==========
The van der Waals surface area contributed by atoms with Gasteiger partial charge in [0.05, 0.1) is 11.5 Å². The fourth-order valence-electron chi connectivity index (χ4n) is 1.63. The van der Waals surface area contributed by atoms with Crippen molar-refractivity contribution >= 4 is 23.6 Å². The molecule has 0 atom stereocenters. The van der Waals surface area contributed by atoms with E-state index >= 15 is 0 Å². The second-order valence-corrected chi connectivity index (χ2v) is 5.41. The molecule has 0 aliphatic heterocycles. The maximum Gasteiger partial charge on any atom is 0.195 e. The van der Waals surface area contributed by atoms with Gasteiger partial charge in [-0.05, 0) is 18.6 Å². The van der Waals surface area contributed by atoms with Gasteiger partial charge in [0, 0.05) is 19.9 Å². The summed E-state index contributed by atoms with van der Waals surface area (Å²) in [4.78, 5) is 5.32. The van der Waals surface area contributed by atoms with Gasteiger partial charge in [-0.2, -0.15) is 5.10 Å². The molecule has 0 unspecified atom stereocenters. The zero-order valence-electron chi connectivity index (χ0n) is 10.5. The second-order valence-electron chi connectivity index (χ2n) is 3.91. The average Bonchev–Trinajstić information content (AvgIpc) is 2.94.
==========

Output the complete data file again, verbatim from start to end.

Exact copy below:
The van der Waals surface area contributed by atoms with Gasteiger partial charge in [0.05, 0.1) is 11.5 Å². The fourth-order valence-electron chi connectivity index (χ4n) is 1.63. The van der Waals surface area contributed by atoms with Crippen molar-refractivity contribution >= 4 is 23.6 Å². The molecule has 0 atom stereocenters. The van der Waals surface area contributed by atoms with E-state index >= 15 is 0 Å². The second-order valence-corrected chi connectivity index (χ2v) is 5.41. The molecule has 0 aliphatic heterocycles. The maximum Gasteiger partial charge on any atom is 0.195 e. The van der Waals surface area contributed by atoms with Gasteiger partial charge in [-0.05, 0) is 18.6 Å². The van der Waals surface area contributed by atoms with Gasteiger partial charge in [0, 0.05) is 19.9 Å². The summed E-state index contributed by atoms with van der Waals surface area (Å²) in [4.78, 5) is 5.32. The van der Waals surface area contributed by atoms with Gasteiger partial charge in [-0.2, -0.15) is 5.10 Å². The molecule has 0 unspecified atom stereocenters. The zero-order valence-electron chi connectivity index (χ0n) is 10.5. The second-order valence-electron chi connectivity index (χ2n) is 3.91. The average Bonchev–Trinajstić information content (AvgIpc) is 2.94.